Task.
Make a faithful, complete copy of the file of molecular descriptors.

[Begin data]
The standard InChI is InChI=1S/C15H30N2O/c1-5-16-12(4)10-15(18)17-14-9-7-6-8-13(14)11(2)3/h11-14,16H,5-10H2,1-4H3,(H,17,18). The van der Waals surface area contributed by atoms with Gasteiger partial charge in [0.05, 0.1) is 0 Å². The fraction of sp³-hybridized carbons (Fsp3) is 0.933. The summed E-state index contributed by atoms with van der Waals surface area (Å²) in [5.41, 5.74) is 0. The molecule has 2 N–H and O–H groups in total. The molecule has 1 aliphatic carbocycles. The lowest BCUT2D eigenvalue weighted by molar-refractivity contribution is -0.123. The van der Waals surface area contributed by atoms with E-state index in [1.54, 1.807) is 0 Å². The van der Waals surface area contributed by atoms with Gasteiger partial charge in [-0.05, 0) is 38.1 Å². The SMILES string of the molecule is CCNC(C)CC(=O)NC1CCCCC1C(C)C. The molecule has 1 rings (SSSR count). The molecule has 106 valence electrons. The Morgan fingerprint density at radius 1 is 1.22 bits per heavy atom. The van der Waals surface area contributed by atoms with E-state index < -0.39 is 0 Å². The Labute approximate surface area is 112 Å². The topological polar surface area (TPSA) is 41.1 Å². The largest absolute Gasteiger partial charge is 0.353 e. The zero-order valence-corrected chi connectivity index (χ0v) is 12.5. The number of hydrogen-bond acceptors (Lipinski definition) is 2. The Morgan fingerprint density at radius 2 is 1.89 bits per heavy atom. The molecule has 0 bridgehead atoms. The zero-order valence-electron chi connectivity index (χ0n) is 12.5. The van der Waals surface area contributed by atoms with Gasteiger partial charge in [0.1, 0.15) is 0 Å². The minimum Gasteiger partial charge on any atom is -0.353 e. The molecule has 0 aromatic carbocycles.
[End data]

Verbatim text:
The standard InChI is InChI=1S/C15H30N2O/c1-5-16-12(4)10-15(18)17-14-9-7-6-8-13(14)11(2)3/h11-14,16H,5-10H2,1-4H3,(H,17,18). The van der Waals surface area contributed by atoms with Gasteiger partial charge in [0.05, 0.1) is 0 Å². The fraction of sp³-hybridized carbons (Fsp3) is 0.933. The summed E-state index contributed by atoms with van der Waals surface area (Å²) in [5.41, 5.74) is 0. The molecule has 2 N–H and O–H groups in total. The molecule has 1 aliphatic carbocycles. The lowest BCUT2D eigenvalue weighted by molar-refractivity contribution is -0.123. The van der Waals surface area contributed by atoms with E-state index in [1.54, 1.807) is 0 Å². The van der Waals surface area contributed by atoms with Gasteiger partial charge in [-0.05, 0) is 38.1 Å². The SMILES string of the molecule is CCNC(C)CC(=O)NC1CCCCC1C(C)C. The molecule has 1 rings (SSSR count). The molecule has 106 valence electrons. The Morgan fingerprint density at radius 1 is 1.22 bits per heavy atom. The van der Waals surface area contributed by atoms with E-state index < -0.39 is 0 Å². The Labute approximate surface area is 112 Å². The topological polar surface area (TPSA) is 41.1 Å². The largest absolute Gasteiger partial charge is 0.353 e. The zero-order valence-corrected chi connectivity index (χ0v) is 12.5. The number of hydrogen-bond acceptors (Lipinski definition) is 2. The Morgan fingerprint density at radius 2 is 1.89 bits per heavy atom. The molecule has 0 bridgehead atoms. The zero-order valence-electron chi connectivity index (χ0n) is 12.5. The van der Waals surface area contributed by atoms with Gasteiger partial charge in [0.1, 0.15) is 0 Å². The minimum Gasteiger partial charge on any atom is -0.353 e. The molecule has 0 aromatic carbocycles.